|Ophelia by Redon Odilone|
A lady desired to be pampered
so booked herself into a spa,
but found that her garments then hampered
her efforts; she didn’t get far.
The bath was to help with unwinding
and calming her poor troubled brain.
The flowers were meant for reminding,
their perfume to ease her heart’s pain.
The crow-flower, nettle and daisy,
columbine, fennel and rue.
Remembrance was now a bit hazy,
so they threw in some rosemary too.
She lay in the warm scented water,
hoping to drift off to sleep.
The peace that the treatment had brought her
was dreamlike, and heavy and deep.
No nettle could prick her awake now,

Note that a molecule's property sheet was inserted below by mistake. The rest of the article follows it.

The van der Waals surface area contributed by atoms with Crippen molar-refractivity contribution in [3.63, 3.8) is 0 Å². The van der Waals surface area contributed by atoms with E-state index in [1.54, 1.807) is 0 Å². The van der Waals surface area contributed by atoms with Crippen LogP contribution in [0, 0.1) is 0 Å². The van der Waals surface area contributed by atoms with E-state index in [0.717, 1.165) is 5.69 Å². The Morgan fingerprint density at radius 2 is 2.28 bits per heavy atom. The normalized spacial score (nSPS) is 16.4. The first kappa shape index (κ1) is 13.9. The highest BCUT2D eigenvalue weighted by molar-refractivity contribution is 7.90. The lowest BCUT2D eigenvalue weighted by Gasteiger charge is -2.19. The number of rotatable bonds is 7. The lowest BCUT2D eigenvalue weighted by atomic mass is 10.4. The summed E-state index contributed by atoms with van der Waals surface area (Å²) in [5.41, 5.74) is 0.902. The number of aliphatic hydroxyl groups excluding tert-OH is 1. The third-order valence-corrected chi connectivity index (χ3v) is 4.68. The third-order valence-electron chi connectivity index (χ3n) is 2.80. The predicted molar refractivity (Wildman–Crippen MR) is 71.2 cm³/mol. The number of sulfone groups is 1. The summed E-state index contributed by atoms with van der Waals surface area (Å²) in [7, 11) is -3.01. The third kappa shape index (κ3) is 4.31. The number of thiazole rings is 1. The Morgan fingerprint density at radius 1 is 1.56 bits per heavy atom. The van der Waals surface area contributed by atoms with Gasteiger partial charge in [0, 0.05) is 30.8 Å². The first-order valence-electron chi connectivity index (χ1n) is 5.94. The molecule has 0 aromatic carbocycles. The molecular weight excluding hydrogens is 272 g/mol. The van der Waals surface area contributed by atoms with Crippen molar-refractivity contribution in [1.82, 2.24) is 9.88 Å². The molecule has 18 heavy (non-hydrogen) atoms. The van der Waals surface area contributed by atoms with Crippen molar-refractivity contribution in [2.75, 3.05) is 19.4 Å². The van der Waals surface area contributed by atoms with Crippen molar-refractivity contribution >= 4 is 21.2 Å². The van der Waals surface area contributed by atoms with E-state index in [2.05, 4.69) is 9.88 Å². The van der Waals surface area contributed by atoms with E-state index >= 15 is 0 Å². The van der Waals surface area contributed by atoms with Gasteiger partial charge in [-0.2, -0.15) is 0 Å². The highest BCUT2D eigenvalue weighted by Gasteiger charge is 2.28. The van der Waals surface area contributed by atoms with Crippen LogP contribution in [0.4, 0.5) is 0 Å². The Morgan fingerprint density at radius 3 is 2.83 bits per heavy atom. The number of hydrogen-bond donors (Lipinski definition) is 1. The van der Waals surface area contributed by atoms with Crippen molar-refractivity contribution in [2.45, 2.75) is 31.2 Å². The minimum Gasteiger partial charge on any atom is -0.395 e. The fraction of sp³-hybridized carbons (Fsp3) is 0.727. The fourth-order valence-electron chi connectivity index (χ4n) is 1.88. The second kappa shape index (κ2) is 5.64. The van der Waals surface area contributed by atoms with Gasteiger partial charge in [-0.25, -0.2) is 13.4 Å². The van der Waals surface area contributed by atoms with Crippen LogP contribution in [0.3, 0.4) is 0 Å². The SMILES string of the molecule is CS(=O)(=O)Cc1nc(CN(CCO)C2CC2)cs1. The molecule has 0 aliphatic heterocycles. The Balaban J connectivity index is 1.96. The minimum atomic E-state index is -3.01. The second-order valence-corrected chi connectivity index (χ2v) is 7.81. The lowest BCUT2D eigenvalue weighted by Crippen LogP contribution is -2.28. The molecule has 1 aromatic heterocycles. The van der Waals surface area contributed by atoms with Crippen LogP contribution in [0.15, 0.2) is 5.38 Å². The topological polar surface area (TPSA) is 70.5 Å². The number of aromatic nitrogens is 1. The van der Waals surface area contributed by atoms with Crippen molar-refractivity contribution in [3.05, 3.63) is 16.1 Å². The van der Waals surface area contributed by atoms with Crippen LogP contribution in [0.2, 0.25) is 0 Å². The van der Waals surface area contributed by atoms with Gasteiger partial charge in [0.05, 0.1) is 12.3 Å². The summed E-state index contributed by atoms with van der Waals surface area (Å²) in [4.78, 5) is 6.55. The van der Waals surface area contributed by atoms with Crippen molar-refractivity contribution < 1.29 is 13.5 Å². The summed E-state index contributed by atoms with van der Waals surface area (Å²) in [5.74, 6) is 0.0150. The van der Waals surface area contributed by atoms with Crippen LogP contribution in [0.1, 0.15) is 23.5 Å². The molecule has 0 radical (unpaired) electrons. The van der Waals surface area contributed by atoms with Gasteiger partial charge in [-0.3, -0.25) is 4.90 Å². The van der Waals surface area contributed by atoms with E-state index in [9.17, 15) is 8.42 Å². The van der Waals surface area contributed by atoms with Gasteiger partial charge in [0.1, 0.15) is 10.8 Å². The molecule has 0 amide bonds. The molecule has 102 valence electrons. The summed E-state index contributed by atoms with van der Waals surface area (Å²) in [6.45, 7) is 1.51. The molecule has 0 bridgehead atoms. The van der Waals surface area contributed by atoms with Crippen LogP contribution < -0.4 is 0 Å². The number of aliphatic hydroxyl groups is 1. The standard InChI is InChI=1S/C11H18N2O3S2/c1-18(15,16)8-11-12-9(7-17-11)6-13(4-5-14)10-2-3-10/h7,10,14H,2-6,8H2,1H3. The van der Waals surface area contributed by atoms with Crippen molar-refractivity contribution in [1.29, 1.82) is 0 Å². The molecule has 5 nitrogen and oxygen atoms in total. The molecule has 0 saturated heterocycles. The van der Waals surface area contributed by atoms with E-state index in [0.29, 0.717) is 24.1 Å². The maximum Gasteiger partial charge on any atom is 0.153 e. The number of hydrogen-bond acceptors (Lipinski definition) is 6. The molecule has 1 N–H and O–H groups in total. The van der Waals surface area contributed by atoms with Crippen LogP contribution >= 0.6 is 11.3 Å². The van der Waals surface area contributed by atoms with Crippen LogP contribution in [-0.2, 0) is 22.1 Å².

her nightgown clung heavy and cold.
The pansies lay limp on her neatly plucked brow,
the violets all withered and old.
She must have been mad, they all said,
madly in love that was all.
Sweets to the sweet on the treatment room bed,
a white sheet, her funeral pall.
© Marilyn Brindley
The image prompt was courstesy of Tess Kincaid at The Mag. It reminded me of the flower baths advertised at exotic spas. Nevertheless I still had fun with the Ophelia connection. All the flowers listed are from Hamlet by William Shakespeare:
There’s a daisy; I would give you some violets, but they withered all when my father died......
The words ‘sweets to the sweet’ are spoken by the Queen as she scatters flowers:
Sweets to the sweet, farewell!
I hop’d thou shouldst have been my Hamlet’s wife:
I thought thy bride-bed to have deck’d, sweet maid,
And not have strewed thy grave.